How long have you served on the FEOP Board?
A-M: Six years.
What is the most fulfilling aspect of being a member of FEOP?
A-M: I have to admit giving away people’s money to worthy students is fun, but seriously, serving on the scholarship committee is an awesome way to hear the stories and it continues to inspire me to serve on the board.
Planning is already underway for Celebration 2014. How would you describe the significance of this event to those who aren’t familiar with it?
A-M: Every year Celebration is a time to highlight the accomplishments of UW students who despite major life hurdles can stay focused on their goals to finish their undergraduate degrees and pursue graduate studies.
You have served on the scholarship committee for Celebration the last few years. What types of qualities do you look for in the students you award scholarships to?
A-M: In addition to showing a commitment to their academics, I like to see how they’ve turned any adversities in their lives to opportunities and what their commitment is to giving back to the greater good.
Are you involved in any other volunteer work, UW or otherwise?
A-M: I feel fortunate to have been able to work part-time during the busiest time of raising our three sons. These past several years have been filled with volunteering in the classroom or for various K-12 parent and fundraising committees. I knew my role as a parent extended into the classroom and was vital to the school community as a whole. Most recently, I stay active in my church community where I serve on the finance and Christian education committees.
What inspires you to give back?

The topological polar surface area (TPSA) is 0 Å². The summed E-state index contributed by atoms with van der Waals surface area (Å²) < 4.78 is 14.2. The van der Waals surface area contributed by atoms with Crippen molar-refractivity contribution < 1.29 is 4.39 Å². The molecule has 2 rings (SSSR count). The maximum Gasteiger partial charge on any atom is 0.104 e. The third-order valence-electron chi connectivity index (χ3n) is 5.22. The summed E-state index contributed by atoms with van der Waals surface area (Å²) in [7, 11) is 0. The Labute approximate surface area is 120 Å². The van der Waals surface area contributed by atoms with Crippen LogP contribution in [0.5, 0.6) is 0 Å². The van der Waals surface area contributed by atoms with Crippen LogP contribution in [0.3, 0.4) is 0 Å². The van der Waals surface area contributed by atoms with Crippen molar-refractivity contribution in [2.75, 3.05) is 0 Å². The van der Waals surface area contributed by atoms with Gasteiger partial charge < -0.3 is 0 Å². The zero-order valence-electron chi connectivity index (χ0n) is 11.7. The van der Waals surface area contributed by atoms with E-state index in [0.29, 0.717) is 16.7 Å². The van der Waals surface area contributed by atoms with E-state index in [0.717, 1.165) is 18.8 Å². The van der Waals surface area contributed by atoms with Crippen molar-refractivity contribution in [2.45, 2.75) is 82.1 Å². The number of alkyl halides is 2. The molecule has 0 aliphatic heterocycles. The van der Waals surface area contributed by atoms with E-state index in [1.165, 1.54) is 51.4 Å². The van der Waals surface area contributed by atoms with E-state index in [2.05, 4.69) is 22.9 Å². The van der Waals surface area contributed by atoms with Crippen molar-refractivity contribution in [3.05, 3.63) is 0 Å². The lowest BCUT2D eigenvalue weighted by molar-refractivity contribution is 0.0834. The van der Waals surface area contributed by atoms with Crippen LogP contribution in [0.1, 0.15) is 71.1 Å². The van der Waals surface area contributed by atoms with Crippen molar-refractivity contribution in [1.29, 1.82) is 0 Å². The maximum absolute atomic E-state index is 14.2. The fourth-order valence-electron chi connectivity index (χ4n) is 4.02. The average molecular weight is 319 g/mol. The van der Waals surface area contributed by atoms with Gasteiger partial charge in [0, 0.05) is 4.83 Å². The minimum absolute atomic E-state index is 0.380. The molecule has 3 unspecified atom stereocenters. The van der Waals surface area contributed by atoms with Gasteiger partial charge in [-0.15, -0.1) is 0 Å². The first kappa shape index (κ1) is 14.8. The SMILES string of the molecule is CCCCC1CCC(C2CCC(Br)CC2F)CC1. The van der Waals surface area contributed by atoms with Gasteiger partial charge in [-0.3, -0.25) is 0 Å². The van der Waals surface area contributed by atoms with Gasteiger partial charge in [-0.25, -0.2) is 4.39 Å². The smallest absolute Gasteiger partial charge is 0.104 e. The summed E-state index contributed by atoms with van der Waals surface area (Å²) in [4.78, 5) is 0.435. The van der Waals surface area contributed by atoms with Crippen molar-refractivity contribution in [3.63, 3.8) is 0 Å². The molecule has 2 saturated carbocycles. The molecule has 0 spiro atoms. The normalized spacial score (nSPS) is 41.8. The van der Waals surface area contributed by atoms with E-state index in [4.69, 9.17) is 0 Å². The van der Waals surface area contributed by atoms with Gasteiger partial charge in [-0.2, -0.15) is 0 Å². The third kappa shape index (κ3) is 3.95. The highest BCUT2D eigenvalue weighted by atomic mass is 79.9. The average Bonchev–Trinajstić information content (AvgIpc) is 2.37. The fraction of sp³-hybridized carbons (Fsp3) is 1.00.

A-M: Working in social service, my passion is to advocate for the under-served. I witness many people who face multiple barriers in life. Although I work with the aging population, there’s a special place in my heart for college-age students. Sometimes students don’t have available support networks. Sometimes they’re caregivers or a source of income for their families. Growing up I was taught the value of a college education. I hate the idea that students have to drop out of college because they can’t afford their tuition or, even worse, don’t even consider college because of the cost. For me a college education is as basic as a high school degree. Giving back also keeps me well-balanced and fulfilled.
What advice might you have to other alumni who are interested in giving back to OMA&D?
A-M: Back in my day, it was realistic to attend the UW, work part-time and pay for tuition. But now, students are faced with the rising cost of tuition along with the cost of daily living and sometimes even having to work to help support their family. Many of these students are first-generation or low-income students. We may not all have the resources to start our own scholarship endowments, but we do have a network of family, friends, and colleagues who can help build one. This is an investment in our future leaders.
One assignment at the Evans School was to write a personal mission statement. A quote from mine: “To be a leader where I am the most needed and make a difference.” I may not be the director of my department, but I see my role as a leader on the FEOP board where I commit my time to bring in others who can help make a difference to some very special Huskies.